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Autophagy. 2010 Oct;6(7):961-3. doi: 10.4161/auto.6.7.13065. Epub 2010 Oct 19.

Autophagy, proteases and the sense of balance.

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Departamento de Bioquímica y Biología Molecular, Instituto Universitario de Oncología, Universidad de Oviedo, Oviedo, Spain.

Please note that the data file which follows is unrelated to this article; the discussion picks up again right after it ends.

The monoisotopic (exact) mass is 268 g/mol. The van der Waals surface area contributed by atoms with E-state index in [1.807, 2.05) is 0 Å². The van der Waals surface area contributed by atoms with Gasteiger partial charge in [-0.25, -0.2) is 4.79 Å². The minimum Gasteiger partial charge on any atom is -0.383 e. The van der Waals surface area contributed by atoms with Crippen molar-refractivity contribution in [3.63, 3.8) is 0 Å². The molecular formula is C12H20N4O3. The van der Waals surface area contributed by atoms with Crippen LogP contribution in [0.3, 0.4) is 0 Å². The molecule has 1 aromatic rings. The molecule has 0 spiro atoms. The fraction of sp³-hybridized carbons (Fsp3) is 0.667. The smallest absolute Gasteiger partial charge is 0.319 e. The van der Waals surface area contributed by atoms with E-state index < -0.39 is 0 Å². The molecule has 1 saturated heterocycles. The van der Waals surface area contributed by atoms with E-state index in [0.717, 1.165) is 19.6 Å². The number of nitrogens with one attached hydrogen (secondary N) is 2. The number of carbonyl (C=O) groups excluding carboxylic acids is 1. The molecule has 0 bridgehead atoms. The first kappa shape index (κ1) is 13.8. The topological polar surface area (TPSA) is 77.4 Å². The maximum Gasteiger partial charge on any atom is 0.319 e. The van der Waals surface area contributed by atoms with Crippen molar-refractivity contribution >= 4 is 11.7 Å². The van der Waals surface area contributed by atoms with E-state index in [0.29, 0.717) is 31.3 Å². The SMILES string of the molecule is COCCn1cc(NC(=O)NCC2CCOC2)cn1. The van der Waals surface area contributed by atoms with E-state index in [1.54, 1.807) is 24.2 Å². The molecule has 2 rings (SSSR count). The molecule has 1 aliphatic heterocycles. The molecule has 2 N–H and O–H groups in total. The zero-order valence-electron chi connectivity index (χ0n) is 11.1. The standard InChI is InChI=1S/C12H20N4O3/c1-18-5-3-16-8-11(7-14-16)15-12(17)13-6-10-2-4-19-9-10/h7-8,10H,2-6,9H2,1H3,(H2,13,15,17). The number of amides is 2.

The knowledge of the molecular mechanisms underlying autophagy has considerably improved after the isolation and characterization of autophagy-defective mutants in the yeast Saccharomyces cerevisiae. Two ubiquitin-like conjugation systems are required for yeast autophagy. One of them requires the participation of Atg8 synthesized as a precursor protein, which is cleaved after a Gly residue by a cysteine proteinase called Atg4. The new Gly-terminal residue from Atg8 is activated by Atg7 (an E1-like enzyme) then transferred to Atg3 (an E2-like enzyme) and finally conjugated with membrane-bound phosphatidylethanolamine (PE) through an amide bond. The complex Atg8-PE is also deconjugated by the protease Atg4, facilitating the release of Atg8 from membranes. This modification system, which is essential for the membrane rearrangement dynamics that accompany the initiation and execution of autophagy, is conserved in higher eukaryotes including mammals. We have previously identified and cloned the four human orthologues of the yeast proteinase Atg4, whereas parallel studies have revealed that there are at least six orthologues of yeast Atg8 in mammals (LC3A, LC3B, LC3C, GABARAP, ATG8L/GABARAPL1 and GATE-16/GABARAPL2). Thus, in mammals, the Atg4-Atg8 proteolytic system is composed of four proteinases (autophagins) that may target at least six distinct substrates, contrasting with the simplified yeast system in which one single protease cleaves a sole substrate. Currently, it is unclear why mammals have developed this array of closely related enzymes, as other essential autophagy genes such as Atg3, Atg5 or Atg7 are represented in mammalian cells by a single orthologue. It has been suggested that the multiplication of Atg4 orthologues may reflect a regulatory heterogeneity of functionally redundant proteins or, alternatively, derive from the acquisition of new functions that are not related to autophagy. Our first approach to elucidate this question was based on the generation of autophagin-3/Atg4C-deficient mice, which, however, presented a minor phenotype. With the generation of autophagin-1/Atg4B-deficient mice, recently reported, we have progressed in our attempt to identify the in vivo physiological and pathological roles of autophagins.

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